Back in the dark ages (before computers) we did a lot of these things graphically. Recently a engineer I work with had to check the
truss calculations that a intern did. I was looking at them and looked at my computer with AutoCAD and Microstation and said I could check them graphically faster than he could check them. It took my less than an hour to draw the truss and loads to scale and measure the stresses in ea member.
(I must confess it took me a lot longer to remember how to do it.
We learned how do perform lateral drift calculations in the '50's using moment distribution and other classical methods. Our text book was "Analysis of Statically Indeterminate Structures" by Williams. (which I still have on my bookshelf today). We had learned the graphical methods in our stress analysis class in our junior year. I have both the Klienlogel books, "Beam Formulas" and "Rigid Frame Formulas". (Picked up in London) Believe I "programmed" some of the frames in Visicalc.
Our class (of about 22) all used slide rules - mine was a larger circular.
Neil Moore, PE, SE
still with a passion for engineering like Harold and the rest of you.
On 11/1/2011 8:50 AM, Harold Sprague wrote:
Back in the 1970's, I was trained by engineers who did not know computers. They used graphical methods and other approximate methods to calculate lateral drift. I came in on my white horse and was going to teach the old hands how to calculate lateral drift the computer way. They could do it faster by a long shot, and we were well within about 5% of my "modern" ways. ...I was not worthy.
I have collected many approximate methods in order to calculate lateral drift quickly with only a calculator (or even a slide rule).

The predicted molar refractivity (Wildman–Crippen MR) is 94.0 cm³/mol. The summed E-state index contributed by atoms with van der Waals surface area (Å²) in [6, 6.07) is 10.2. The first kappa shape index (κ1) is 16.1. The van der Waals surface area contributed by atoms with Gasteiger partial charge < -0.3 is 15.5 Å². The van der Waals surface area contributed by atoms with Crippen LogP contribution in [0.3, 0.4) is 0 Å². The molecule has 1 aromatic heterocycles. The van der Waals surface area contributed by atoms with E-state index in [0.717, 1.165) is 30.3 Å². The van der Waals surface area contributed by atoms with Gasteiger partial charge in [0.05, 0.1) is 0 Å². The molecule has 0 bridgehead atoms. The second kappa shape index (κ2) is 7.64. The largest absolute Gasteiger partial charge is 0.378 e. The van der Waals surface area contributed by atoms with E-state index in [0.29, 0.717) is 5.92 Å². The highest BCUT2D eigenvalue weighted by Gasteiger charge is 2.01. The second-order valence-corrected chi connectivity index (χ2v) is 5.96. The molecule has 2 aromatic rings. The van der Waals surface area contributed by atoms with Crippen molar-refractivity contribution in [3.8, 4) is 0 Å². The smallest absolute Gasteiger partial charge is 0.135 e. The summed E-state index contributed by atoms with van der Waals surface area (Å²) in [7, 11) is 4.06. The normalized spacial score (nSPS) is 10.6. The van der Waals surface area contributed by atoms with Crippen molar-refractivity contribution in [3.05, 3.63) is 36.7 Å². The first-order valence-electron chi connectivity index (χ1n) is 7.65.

These are some additional very good tools:
Kleinlogel had a book of formulas for frames in the 1950's
Hool & Kinne wrote " Stresses in Framed Structures"
AISC "Single Span Rigid Frames in Steel" in 1948
AISC published a really neat little one page frame drift tool in Modern Steel Construction, Steel Interchange in April 1993. It was based on Kleinlogel.
I have used a similar method that you list below. I think you will be surprised how accurate the approximate methods are.
Regards, Harold Sprague
I’m doing stuff I should done in school J
1) I am reviewing how to quickly arrive at sway in a rectangular (or any, for that matter) portal using simple portal frame equations.
2) I calculate the moments from the std equations and then release the top corners to arrive at a flagpole concept tied at tops by a strut/beam.
3) The resulting base moments are approx by iterative moment distribution.
4) If I use a partial, or offset, load on the beam I expect sway.
5) My question is, “Is it too simplistic to take the resulting moment difference at the bases and apply slope-deflection arithmetic to arrive at an estimate of the sway?”
Thor A. Tandy P.Eng, C.Eng, Struct.Eng, MIStructE
Victoria, BC, V8T 1Z1